The $1.6 million will finance the first phase of marina repairs, including the dredging of 24,000 cubic yards of debris, which will be disposed at an offshore location, and the restoration of the marina’s breakwall to prevent damage from future storms.

The Ohio Department of Natural Resources (ODNR), which

The repair work is expected to be in completed within 70

oversees the facility, requested money for emergency

days so that the boat ramp and marina docks will be up and

repairs in early December. Preliminary reports from ODNR

running for the 2013 boating season, according to Bill Staiger,

Engineers indicated that the 60 mph winds and 20-foot waves

Northern Regional Manager, Division of Watercraft, ODNR.

SOUTH HAVEN MARINA GETS NEW CLUBHOUSE What makes this project unique is that no city funds will be used to pay for it. South Haven said it is paying for the clubhouse by using $814,000 in grant money from the state Department of Natural Resources, under a program funded by marine fuel taxes and boat registration fees, for part of the project. The remaining amount will come from the city’s marina fund, which is supported by marina users. In October 2012, contractor A.J. Veneklasen Inc. of Grand Rapids demolished the old marina clubhouse, which was built in the 1960s. A crane was brought in during December and A South Haven, Mich. marina is looking forward to having a new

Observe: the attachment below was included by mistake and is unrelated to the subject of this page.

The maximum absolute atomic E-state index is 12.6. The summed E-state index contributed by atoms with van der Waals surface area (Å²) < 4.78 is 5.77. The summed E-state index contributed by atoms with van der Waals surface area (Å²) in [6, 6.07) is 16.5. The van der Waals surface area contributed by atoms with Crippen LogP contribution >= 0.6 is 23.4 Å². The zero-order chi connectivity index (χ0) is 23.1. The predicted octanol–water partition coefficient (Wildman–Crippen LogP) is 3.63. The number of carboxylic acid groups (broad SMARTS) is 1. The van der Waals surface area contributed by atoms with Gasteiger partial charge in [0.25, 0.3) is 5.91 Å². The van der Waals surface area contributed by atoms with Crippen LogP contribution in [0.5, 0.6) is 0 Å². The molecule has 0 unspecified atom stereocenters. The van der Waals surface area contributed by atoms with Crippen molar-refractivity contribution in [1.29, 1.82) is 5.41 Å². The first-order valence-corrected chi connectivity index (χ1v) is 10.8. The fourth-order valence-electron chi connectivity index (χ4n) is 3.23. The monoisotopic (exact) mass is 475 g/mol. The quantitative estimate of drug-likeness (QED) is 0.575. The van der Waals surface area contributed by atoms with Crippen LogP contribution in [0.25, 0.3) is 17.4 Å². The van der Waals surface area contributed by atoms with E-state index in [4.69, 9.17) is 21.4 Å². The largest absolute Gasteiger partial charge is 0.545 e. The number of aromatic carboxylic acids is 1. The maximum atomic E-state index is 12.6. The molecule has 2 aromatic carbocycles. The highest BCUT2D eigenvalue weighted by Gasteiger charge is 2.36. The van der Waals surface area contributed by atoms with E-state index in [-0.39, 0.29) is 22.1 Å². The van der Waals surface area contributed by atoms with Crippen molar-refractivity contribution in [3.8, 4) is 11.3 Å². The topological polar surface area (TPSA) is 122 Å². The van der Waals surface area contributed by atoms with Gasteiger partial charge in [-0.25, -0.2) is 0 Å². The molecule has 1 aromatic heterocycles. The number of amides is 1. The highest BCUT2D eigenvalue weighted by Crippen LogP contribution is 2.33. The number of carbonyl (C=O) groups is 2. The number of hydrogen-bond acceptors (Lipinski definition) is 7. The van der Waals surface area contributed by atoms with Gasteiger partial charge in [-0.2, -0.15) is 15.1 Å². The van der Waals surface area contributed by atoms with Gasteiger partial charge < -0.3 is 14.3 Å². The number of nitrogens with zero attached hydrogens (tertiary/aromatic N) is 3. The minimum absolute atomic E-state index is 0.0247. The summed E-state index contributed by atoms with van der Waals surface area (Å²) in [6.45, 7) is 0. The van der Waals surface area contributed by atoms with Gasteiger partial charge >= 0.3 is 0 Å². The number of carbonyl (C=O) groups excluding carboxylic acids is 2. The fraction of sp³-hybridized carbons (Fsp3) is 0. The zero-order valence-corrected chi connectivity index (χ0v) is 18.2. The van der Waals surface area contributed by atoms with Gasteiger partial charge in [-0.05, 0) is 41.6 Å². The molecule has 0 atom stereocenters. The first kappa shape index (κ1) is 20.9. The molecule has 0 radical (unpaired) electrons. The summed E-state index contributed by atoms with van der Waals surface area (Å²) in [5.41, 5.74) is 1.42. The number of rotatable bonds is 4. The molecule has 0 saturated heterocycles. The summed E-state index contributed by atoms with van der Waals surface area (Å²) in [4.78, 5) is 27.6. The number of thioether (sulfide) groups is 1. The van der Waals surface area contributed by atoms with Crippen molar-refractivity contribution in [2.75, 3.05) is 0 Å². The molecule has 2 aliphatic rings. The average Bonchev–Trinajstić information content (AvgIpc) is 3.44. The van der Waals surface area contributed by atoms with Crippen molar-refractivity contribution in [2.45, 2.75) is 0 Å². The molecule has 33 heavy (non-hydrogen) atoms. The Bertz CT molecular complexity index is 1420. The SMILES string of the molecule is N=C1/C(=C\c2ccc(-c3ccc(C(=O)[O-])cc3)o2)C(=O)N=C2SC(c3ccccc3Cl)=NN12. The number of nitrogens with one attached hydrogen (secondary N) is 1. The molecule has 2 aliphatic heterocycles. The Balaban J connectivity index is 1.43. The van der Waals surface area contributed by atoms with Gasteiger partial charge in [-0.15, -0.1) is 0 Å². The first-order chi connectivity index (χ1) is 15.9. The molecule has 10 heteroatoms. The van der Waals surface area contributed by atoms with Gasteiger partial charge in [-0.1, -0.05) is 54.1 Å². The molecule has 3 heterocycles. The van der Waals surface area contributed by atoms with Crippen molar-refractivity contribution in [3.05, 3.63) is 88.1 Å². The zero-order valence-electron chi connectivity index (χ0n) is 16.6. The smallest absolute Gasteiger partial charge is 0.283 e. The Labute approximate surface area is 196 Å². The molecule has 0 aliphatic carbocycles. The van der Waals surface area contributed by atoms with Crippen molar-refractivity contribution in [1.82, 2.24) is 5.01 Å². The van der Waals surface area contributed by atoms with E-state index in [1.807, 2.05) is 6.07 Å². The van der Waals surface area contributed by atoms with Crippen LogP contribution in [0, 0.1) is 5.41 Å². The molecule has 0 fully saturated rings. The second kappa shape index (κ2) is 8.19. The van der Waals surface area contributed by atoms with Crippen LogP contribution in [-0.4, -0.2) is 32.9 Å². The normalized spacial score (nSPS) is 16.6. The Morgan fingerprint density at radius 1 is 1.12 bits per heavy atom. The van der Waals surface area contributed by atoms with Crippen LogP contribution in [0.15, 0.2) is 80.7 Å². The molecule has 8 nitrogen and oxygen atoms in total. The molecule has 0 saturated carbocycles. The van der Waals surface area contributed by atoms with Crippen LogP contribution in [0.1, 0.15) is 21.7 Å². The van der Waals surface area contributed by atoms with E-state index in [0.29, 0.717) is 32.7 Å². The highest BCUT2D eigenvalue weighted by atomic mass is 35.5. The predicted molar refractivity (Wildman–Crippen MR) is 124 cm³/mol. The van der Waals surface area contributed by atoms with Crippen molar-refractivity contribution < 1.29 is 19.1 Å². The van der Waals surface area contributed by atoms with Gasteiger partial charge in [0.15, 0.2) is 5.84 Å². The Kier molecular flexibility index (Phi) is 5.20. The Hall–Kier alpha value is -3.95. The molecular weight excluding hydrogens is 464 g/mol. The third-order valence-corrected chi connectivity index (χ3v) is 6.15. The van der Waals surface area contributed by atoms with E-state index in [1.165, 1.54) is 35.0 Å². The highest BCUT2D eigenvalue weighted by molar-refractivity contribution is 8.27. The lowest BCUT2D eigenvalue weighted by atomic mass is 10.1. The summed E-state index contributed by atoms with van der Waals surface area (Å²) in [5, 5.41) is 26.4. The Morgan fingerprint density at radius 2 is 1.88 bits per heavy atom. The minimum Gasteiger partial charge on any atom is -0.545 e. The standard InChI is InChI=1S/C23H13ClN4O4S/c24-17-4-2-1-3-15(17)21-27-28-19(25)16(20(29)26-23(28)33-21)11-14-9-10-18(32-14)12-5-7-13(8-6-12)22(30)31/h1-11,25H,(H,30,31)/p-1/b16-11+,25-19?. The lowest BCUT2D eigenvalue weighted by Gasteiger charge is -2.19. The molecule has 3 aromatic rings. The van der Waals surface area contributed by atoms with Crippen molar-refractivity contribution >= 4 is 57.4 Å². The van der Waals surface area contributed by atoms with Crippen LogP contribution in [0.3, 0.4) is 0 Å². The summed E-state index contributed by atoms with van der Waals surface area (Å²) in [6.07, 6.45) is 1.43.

work was begun on the new, larger clubhouse, which is to be

clubhouse ready for this upcoming boating season. At press

finished in mid-March and open for boaters in mid-April, said

deadline, city officials said work on the $1.4 million North Side

assistant city manager and harbormaster Paul VandenBosch.

Marina clubhouse construction project is right on schedule. | 43



Rowboat and sailboat kits take approximately 16 hours to

games and tablets, the

build, including drying time for adhesives and paint. The

Balmain Boat Company

only required tools are a hammer, caulking gun and drill.

has a way for families to spend quality time together with build-ityourself boats.

Entry-level sailboat or rowboat kits are just less than 8 feet in length and weigh less than 150 pounds. For more ambitious families, the soon-to-be-released Pilot model is approximately 15 feet long. Factory options include the fun of naming your

The Balmain Boat

boat and creating your own custom figurehead. All Balmain

Company’s philosophy

Boat Company boats are manufactured in Australia and are

is that anyone,

made from 100 percent sustainable and legal wood sources.

anywhere in the world, can build a boat. With the mission of

U.S. sales are cut and shipped from Ohio.

making parents and grandparents look like legends, each user-

friendly Balmain Boat kit comes flat-packed, shipped directly to the purchaser and is ready to assemble in 42 pieces.

RAMP ACT REINTRODUCED U.S. Rep. Candice Miller (MI-10) is supporting the